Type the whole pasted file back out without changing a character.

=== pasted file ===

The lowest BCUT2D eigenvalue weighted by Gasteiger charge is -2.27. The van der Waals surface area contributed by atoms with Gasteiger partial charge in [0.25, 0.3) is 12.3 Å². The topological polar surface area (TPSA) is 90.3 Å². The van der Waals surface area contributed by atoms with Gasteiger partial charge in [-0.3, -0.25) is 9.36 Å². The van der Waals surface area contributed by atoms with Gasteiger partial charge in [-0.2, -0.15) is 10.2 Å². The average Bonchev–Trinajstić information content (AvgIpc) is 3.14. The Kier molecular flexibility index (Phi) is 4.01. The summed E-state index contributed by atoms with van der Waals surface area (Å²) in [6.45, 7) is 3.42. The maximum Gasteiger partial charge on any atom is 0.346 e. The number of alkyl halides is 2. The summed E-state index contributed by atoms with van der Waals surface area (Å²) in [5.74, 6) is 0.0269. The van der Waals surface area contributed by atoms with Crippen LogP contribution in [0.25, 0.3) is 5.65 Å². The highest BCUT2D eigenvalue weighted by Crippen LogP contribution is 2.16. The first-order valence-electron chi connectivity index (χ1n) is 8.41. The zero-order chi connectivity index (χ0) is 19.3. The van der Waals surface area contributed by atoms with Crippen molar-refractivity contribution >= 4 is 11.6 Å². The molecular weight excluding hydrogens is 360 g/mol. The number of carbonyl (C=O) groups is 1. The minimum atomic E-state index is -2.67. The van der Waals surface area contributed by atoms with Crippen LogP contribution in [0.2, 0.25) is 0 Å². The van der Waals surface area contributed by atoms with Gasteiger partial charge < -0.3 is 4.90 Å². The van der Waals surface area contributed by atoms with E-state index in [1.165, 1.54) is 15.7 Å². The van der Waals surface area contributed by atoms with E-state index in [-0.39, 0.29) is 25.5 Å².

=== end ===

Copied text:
The lowest BCUT2D eigenvalue weighted by Gasteiger charge is -2.27. The van der Waals surface area contributed by atoms with Gasteiger partial charge in [0.25, 0.3) is 12.3 Å². The topological polar surface area (TPSA) is 90.3 Å². The van der Waals surface area contributed by atoms with Gasteiger partial charge in [-0.3, -0.25) is 9.36 Å². The van der Waals surface area contributed by atoms with Gasteiger partial charge in [-0.2, -0.15) is 10.2 Å². The average Bonchev–Trinajstić information content (AvgIpc) is 3.14. The Kier molecular flexibility index (Phi) is 4.01. The summed E-state index contributed by atoms with van der Waals surface area (Å²) in [6.45, 7) is 3.42. The maximum Gasteiger partial charge on any atom is 0.346 e. The number of alkyl halides is 2. The summed E-state index contributed by atoms with van der Waals surface area (Å²) in [5.74, 6) is 0.0269. The van der Waals surface area contributed by atoms with Crippen LogP contribution in [0.25, 0.3) is 5.65 Å². The highest BCUT2D eigenvalue weighted by Crippen LogP contribution is 2.16. The first-order valence-electron chi connectivity index (χ1n) is 8.41. The zero-order chi connectivity index (χ0) is 19.3. The van der Waals surface area contributed by atoms with Crippen molar-refractivity contribution >= 4 is 11.6 Å². The molecular weight excluding hydrogens is 360 g/mol. The number of carbonyl (C=O) groups is 1. The minimum atomic E-state index is -2.67. The van der Waals surface area contributed by atoms with Crippen LogP contribution in [0.2, 0.25) is 0 Å². The van der Waals surface area contributed by atoms with Gasteiger partial charge < -0.3 is 4.90 Å². The van der Waals surface area contributed by atoms with E-state index in [1.165, 1.54) is 15.7 Å². The van der Waals surface area contributed by atoms with E-state index in [-0.39, 0.29) is 25.5 Å².